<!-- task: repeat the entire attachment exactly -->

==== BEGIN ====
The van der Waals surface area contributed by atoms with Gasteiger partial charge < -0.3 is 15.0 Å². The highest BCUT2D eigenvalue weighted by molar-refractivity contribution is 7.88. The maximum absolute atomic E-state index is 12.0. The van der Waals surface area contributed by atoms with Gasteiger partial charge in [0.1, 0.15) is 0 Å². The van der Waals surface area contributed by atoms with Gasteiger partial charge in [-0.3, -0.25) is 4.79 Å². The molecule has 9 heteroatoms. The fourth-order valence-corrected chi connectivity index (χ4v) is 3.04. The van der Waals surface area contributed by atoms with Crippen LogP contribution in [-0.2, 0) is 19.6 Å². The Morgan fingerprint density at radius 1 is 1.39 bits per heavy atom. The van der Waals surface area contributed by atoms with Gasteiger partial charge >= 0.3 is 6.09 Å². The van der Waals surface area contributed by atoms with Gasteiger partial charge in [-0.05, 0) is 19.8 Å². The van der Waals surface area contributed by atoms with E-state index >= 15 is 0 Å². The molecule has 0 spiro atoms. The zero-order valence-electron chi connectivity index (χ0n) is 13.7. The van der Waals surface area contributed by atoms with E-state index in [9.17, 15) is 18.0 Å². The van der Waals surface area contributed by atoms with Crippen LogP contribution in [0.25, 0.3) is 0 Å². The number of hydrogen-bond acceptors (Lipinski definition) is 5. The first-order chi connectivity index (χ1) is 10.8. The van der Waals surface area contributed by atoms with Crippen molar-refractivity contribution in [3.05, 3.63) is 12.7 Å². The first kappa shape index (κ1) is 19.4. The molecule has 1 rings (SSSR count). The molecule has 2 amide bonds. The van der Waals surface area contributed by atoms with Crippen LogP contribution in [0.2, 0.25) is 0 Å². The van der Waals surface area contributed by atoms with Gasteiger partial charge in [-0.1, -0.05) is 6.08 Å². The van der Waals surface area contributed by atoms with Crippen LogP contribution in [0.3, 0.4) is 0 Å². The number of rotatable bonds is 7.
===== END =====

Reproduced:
The van der Waals surface area contributed by atoms with Gasteiger partial charge < -0.3 is 15.0 Å². The highest BCUT2D eigenvalue weighted by molar-refractivity contribution is 7.88. The maximum absolute atomic E-state index is 12.0. The van der Waals surface area contributed by atoms with Gasteiger partial charge in [0.1, 0.15) is 0 Å². The van der Waals surface area contributed by atoms with Gasteiger partial charge in [-0.3, -0.25) is 4.79 Å². The molecule has 9 heteroatoms. The fourth-order valence-corrected chi connectivity index (χ4v) is 3.04. The van der Waals surface area contributed by atoms with Crippen LogP contribution in [-0.2, 0) is 19.6 Å². The Morgan fingerprint density at radius 1 is 1.39 bits per heavy atom. The van der Waals surface area contributed by atoms with Gasteiger partial charge >= 0.3 is 6.09 Å². The van der Waals surface area contributed by atoms with Gasteiger partial charge in [-0.05, 0) is 19.8 Å². The van der Waals surface area contributed by atoms with E-state index >= 15 is 0 Å². The molecule has 0 spiro atoms. The zero-order valence-electron chi connectivity index (χ0n) is 13.7. The van der Waals surface area contributed by atoms with E-state index in [9.17, 15) is 18.0 Å². The van der Waals surface area contributed by atoms with Crippen LogP contribution in [0.25, 0.3) is 0 Å². The number of hydrogen-bond acceptors (Lipinski definition) is 5. The first-order chi connectivity index (χ1) is 10.8. The van der Waals surface area contributed by atoms with Crippen molar-refractivity contribution in [3.05, 3.63) is 12.7 Å². The first kappa shape index (κ1) is 19.4. The molecule has 1 rings (SSSR count). The molecule has 2 amide bonds. The van der Waals surface area contributed by atoms with Crippen LogP contribution in [0.2, 0.25) is 0 Å². The van der Waals surface area contributed by atoms with Gasteiger partial charge in [-0.1, -0.05) is 6.08 Å². The van der Waals surface area contributed by atoms with Crippen LogP contribution in [0.3, 0.4) is 0 Å². The number of rotatable bonds is 7.